Attrition: The Real Problems With Urban Schools and Recruiters

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November 7, 2005: The U.S. Department of Defense sees urban schools as ones of its biggest recruiting obstacles. Not because leftist teachers in some of those schools try to keep recruiters out, but because so many potential recruits have to be turned down because of the poor education they have received in those schools. While only 21 percent of Americans live in rural areas, 44 percent of the qualified recruits come from these areas. What's strange about all this is that the rural areas spend much less, per pupil, on education, but get much better results. Part of this can be attributed to differences in cost of living, but a lot of it has to do with simply getting more done with less. Per capita, young people in rural areas are 22 percent more likely to join the army, than those of the same age in urban areas.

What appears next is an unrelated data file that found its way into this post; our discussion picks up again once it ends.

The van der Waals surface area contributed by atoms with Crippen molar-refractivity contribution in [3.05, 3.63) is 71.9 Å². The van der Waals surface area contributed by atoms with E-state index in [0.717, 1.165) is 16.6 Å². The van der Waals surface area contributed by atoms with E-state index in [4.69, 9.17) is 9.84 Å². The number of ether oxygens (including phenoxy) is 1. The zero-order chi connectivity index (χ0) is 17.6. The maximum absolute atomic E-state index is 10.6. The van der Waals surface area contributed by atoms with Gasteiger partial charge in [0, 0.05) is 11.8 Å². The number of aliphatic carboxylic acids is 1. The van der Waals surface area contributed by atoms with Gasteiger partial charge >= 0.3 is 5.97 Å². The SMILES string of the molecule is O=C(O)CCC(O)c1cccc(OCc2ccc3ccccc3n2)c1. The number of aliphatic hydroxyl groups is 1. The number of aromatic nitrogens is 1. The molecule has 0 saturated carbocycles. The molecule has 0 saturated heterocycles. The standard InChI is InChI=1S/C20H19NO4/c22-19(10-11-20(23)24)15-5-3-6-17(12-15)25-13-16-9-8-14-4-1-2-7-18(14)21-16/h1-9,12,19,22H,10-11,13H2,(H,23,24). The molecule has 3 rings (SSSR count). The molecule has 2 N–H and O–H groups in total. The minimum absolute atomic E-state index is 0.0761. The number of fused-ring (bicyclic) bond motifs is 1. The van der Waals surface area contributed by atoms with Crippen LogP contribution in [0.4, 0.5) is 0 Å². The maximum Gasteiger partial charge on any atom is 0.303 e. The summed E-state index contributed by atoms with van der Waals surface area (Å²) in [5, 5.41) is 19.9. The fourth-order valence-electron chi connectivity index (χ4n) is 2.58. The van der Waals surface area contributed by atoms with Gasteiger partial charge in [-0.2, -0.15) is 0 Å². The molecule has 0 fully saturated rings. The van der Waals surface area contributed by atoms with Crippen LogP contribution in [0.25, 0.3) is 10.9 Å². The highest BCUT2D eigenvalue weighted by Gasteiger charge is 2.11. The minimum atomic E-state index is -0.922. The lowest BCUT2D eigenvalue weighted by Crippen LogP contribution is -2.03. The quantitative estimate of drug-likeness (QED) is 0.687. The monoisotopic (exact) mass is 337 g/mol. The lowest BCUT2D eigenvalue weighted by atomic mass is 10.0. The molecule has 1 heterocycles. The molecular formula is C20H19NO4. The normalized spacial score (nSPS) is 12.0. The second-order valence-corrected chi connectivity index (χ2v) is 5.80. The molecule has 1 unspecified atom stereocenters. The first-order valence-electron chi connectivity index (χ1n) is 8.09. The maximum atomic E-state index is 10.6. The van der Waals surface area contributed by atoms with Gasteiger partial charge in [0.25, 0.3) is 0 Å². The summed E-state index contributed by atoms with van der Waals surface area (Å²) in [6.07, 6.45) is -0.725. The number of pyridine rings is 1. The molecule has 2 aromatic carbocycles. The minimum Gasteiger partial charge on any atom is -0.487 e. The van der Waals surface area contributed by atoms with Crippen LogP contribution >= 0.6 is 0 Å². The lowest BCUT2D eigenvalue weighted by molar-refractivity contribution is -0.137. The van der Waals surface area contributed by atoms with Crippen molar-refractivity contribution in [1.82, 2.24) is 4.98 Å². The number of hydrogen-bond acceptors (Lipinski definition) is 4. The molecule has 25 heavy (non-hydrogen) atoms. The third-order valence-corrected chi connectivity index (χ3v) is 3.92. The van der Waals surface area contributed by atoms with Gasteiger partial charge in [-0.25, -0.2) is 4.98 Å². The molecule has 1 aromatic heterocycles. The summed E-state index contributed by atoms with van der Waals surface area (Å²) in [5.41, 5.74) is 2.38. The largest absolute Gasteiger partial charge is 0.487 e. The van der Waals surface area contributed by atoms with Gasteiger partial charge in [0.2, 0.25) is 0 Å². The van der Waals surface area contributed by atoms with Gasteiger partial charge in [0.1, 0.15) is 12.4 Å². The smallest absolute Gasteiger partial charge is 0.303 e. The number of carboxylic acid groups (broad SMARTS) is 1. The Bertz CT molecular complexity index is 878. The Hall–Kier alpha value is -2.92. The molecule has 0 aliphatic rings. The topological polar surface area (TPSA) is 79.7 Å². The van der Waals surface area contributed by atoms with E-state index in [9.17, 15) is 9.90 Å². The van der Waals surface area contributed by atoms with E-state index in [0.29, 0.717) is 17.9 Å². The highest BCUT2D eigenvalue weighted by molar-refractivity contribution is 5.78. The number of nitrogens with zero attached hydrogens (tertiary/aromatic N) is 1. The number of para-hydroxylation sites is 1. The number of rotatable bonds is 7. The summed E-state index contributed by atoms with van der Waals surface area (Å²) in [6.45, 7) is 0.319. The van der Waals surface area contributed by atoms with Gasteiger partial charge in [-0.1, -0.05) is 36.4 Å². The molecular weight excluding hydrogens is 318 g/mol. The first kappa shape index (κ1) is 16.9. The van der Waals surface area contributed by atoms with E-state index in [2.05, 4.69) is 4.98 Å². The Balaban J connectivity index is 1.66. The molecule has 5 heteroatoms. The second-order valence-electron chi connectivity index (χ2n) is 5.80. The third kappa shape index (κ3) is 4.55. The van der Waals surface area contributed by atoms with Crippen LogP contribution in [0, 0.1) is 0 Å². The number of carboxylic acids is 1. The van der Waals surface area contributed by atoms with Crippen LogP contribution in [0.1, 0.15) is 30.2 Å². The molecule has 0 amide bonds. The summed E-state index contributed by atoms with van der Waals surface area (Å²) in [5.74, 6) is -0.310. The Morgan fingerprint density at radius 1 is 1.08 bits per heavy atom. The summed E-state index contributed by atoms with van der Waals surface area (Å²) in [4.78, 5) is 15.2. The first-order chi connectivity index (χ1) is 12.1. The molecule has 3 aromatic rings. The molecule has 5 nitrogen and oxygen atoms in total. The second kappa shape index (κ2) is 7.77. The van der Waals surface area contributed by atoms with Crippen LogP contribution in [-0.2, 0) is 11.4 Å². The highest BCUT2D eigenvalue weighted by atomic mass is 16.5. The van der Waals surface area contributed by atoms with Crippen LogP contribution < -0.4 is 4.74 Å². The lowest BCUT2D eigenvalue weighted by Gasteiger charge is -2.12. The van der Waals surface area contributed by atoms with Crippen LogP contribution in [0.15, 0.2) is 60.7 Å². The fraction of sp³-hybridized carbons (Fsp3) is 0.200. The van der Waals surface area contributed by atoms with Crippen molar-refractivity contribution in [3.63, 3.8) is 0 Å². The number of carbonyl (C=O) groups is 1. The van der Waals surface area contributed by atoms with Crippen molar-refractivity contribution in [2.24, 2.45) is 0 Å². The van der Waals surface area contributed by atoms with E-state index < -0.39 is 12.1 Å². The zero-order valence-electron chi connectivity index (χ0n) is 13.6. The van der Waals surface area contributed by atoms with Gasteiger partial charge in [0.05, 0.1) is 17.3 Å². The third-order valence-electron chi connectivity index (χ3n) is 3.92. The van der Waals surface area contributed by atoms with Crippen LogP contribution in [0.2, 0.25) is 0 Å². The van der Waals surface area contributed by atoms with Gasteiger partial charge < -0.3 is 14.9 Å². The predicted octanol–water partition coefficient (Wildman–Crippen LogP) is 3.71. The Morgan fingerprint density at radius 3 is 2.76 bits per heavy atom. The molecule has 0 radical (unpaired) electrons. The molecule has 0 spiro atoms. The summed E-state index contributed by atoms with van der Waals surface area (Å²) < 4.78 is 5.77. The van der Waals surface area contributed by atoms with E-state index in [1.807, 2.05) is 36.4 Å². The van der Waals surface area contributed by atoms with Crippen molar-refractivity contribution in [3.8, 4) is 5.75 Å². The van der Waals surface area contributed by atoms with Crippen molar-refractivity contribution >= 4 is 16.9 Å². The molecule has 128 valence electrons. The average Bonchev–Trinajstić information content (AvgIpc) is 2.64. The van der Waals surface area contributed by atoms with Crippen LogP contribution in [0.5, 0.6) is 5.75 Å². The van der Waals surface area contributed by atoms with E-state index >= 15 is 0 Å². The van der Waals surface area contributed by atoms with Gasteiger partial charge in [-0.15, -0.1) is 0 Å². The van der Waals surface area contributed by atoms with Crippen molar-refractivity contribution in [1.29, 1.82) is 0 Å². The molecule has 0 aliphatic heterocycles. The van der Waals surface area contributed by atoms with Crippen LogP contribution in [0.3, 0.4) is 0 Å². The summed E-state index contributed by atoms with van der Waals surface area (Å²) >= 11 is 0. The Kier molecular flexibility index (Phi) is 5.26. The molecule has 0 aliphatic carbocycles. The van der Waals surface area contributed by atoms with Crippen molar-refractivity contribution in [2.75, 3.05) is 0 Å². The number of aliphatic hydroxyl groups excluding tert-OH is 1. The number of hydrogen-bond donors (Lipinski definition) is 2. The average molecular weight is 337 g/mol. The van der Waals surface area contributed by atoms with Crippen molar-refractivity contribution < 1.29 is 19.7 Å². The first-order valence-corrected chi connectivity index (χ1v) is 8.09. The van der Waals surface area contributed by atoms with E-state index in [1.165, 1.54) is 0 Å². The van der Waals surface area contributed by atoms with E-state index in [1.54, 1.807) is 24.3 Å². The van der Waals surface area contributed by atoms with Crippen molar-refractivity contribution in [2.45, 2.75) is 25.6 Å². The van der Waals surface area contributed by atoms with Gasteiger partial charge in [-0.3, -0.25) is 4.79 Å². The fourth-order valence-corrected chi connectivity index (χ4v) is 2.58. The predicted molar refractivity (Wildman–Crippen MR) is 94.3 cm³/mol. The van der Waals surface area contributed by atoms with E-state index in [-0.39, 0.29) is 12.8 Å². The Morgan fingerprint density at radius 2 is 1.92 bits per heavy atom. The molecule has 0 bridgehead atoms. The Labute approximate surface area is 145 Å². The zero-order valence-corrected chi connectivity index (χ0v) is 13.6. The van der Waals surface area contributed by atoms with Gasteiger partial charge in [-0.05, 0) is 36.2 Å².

The rural recruits are also a lot easier to train, and generally make better soldiers. The urban recruits often have a bad attitude, as well as a difficult time getting along with others, and following instructions. The urban schools deserve some of the blame for this, while rural schools tend to be far more orderly, and put more emphasis on civil responsibility. Many of the urban recruits are aware of these problems, and joined the service to learn useful (for getting a job) social skills. Those skills are more often found among rural recruits because out in the boondocks, people are more involved with local government, and more involved in general. This has been noted in urban neighborhoods, and for decades, many urban parents have sought to send their kids, "to live with kinfolk in the country" to get the child away from the bad influences of urban life. 

Over the last decade, there's been a movement back to the rural areas. Urban areas may be more exciting, and offer more employment opportunities, but they are a tough place to raise kids, or find suitable recruits for the military.

 

 


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